As Ethereum gears up for the “merge,” an upgrade which will shift its network to a proof-of-stake consensus mechanism from proof of work, some miners are preparing to conduct a hard fork.
A hard fork, or a blockchain split of sorts, would allow miners to break away from the Ethereum chain post-merge, and attempt to continue a proof-of-work chain dubbed “ETHPoW.” The miners’ motivations here aren’t surprising: Once the merge happens, and Ethereum shifts to proof of stake, they will lose their source of income.
The team behind ETHPoW recognize their goal is “not easy,” but remain very confident in their potential for success. In a letter, they claimed to have already alleviated major hurdles in their way, including the so-called difficulty bomb.
“We have dismantled the difficulty bomb and completed the preparation of the test network,” the ETHPoW team wrote, addressing their claims to the development team behind Ethereum Classic, which also resulted from a contentious Ethereum fork in 2015.
The difficulty bomb is a mechanism intended to incentivize the network to move away from proof of work by exponentially increasing the difficulty level of puzzles required for mining—making continued mining unviable. Removing the difficulty bomb would seem to be an essential step if miners hope to continue business as usual on ETHPoW.
“In the face of such a hard fight, this hard bifurcation is inevitable,” the ETHPoW team wrote.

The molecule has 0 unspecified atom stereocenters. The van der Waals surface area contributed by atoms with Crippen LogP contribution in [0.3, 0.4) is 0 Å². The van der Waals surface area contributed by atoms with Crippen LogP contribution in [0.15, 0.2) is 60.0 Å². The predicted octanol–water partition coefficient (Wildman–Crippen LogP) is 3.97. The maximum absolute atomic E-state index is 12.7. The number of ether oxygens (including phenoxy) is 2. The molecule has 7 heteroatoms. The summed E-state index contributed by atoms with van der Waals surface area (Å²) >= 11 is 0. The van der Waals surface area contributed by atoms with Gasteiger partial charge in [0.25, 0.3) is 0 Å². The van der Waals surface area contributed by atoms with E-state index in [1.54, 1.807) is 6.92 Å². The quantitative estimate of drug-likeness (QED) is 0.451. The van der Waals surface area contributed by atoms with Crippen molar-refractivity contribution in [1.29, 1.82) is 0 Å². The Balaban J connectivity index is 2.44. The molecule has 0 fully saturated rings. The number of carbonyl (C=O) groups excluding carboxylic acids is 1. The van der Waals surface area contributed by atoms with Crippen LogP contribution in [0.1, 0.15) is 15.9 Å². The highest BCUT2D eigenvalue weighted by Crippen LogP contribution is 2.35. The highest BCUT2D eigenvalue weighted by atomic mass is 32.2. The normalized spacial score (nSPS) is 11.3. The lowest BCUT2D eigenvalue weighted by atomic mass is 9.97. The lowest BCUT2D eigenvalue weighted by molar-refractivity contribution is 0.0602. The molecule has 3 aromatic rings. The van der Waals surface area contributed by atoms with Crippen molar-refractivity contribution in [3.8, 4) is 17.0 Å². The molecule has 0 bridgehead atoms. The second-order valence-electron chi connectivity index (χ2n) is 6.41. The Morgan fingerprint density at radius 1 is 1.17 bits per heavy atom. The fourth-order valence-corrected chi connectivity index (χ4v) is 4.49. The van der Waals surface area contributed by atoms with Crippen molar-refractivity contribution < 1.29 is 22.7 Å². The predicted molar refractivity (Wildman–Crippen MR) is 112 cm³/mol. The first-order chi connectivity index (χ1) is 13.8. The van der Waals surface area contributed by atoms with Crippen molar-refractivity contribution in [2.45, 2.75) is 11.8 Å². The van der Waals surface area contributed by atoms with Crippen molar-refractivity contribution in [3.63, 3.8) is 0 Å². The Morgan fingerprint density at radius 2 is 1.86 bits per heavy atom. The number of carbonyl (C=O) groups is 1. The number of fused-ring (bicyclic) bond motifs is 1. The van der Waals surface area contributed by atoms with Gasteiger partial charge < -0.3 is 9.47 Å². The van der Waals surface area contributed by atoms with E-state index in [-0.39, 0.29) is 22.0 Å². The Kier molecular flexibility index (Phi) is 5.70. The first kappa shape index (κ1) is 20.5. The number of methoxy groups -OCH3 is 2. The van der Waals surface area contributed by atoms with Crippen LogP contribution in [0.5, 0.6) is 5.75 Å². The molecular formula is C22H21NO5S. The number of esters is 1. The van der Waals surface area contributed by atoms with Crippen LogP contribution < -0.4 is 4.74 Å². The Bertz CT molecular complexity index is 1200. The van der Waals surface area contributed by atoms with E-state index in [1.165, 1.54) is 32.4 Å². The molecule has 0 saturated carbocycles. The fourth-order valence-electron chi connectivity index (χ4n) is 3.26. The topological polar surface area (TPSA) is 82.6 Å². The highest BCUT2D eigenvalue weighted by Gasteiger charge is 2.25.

To this, many within the Ethereum community reacted with jokes.
“Thanos said he was inevitable as well, and we all know what happened to him,” cofounder of EthHub Anthony Sassano, known as Sassal, tweeted on Friday, referring to a Marvel Comics supervillain. “EthPoW chain is gonna kill its entire self.”
The Ethereum community isn’t alone in criticizing ETHPoW. The ETHPoW team’s statements come in response to an Ethereum Classic Aug. 8 letter which details why the ETHPoW fork “won’t work.” ETHPoW did not take kindly to this, and alongside its difficulty bomb removal claims, poked at Ethereum Classic throughout its response.
“The ETC small pool can’t hold the entire ETH computing pool at all. Even without ETHW, there will be ETHX and ETHY,” said the miners, seemingly alluding to other potential forks “X” and “Y” that haven’t happened yet.
The bottom line is that it remains unclear for now whether the ETHPoW faction will be able to pull off what they claim.
And regardless of how the miners may feel about it, the Ethereum merge is fast approaching. On Thursday, developers suggested a target of Sept. 15, though that is an estimate and subject to change.